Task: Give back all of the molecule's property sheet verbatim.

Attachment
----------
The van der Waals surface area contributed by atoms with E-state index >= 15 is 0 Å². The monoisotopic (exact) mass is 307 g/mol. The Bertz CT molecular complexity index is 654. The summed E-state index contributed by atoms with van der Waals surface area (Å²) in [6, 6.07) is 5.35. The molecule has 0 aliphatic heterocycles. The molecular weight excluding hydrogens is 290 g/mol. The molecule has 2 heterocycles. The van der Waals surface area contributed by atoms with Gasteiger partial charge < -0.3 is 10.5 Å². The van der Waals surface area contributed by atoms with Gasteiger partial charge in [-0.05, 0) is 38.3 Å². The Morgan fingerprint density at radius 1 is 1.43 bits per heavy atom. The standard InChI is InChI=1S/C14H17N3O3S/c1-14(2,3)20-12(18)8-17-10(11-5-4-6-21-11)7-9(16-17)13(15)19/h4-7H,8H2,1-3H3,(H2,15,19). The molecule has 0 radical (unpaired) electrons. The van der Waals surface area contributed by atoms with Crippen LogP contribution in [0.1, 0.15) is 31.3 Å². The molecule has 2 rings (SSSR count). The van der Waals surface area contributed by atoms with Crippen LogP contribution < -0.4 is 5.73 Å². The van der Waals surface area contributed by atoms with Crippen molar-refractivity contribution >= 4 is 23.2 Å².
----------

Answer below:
The van der Waals surface area contributed by atoms with E-state index >= 15 is 0 Å². The monoisotopic (exact) mass is 307 g/mol. The Bertz CT molecular complexity index is 654. The summed E-state index contributed by atoms with van der Waals surface area (Å²) in [6, 6.07) is 5.35. The molecule has 0 aliphatic heterocycles. The molecular weight excluding hydrogens is 290 g/mol. The molecule has 2 heterocycles. The van der Waals surface area contributed by atoms with Gasteiger partial charge < -0.3 is 10.5 Å². The van der Waals surface area contributed by atoms with Gasteiger partial charge in [-0.05, 0) is 38.3 Å². The Morgan fingerprint density at radius 1 is 1.43 bits per heavy atom. The standard InChI is InChI=1S/C14H17N3O3S/c1-14(2,3)20-12(18)8-17-10(11-5-4-6-21-11)7-9(16-17)13(15)19/h4-7H,8H2,1-3H3,(H2,15,19). The molecule has 0 radical (unpaired) electrons. The van der Waals surface area contributed by atoms with Crippen LogP contribution in [0.1, 0.15) is 31.3 Å². The molecule has 2 rings (SSSR count). The van der Waals surface area contributed by atoms with Crippen LogP contribution < -0.4 is 5.73 Å². The van der Waals surface area contributed by atoms with Crippen molar-refractivity contribution >= 4 is 23.2 Å².